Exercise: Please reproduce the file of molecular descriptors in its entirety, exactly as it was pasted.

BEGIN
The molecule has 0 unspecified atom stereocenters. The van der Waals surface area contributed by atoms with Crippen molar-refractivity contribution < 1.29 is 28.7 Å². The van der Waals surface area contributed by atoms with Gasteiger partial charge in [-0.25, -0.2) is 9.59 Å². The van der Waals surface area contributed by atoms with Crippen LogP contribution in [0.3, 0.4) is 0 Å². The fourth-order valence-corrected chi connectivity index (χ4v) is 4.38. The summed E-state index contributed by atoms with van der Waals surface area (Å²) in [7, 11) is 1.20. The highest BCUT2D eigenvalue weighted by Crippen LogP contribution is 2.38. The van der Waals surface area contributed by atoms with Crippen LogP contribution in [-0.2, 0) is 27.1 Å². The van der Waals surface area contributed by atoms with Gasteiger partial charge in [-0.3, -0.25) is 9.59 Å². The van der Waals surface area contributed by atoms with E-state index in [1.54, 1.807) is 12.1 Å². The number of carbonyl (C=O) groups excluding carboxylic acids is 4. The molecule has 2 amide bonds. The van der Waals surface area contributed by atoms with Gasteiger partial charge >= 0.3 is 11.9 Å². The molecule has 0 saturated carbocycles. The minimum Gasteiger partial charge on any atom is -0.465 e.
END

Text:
The molecule has 0 unspecified atom stereocenters. The van der Waals surface area contributed by atoms with Crippen molar-refractivity contribution < 1.29 is 28.7 Å². The van der Waals surface area contributed by atoms with Gasteiger partial charge in [-0.25, -0.2) is 9.59 Å². The van der Waals surface area contributed by atoms with Crippen LogP contribution in [0.3, 0.4) is 0 Å². The fourth-order valence-corrected chi connectivity index (χ4v) is 4.38. The summed E-state index contributed by atoms with van der Waals surface area (Å²) in [7, 11) is 1.20. The highest BCUT2D eigenvalue weighted by Crippen LogP contribution is 2.38. The van der Waals surface area contributed by atoms with Crippen LogP contribution in [-0.2, 0) is 27.1 Å². The van der Waals surface area contributed by atoms with Gasteiger partial charge in [-0.3, -0.25) is 9.59 Å². The van der Waals surface area contributed by atoms with E-state index in [1.54, 1.807) is 12.1 Å². The number of carbonyl (C=O) groups excluding carboxylic acids is 4. The molecule has 2 amide bonds. The van der Waals surface area contributed by atoms with Gasteiger partial charge >= 0.3 is 11.9 Å². The molecule has 0 saturated carbocycles. The minimum Gasteiger partial charge on any atom is -0.465 e.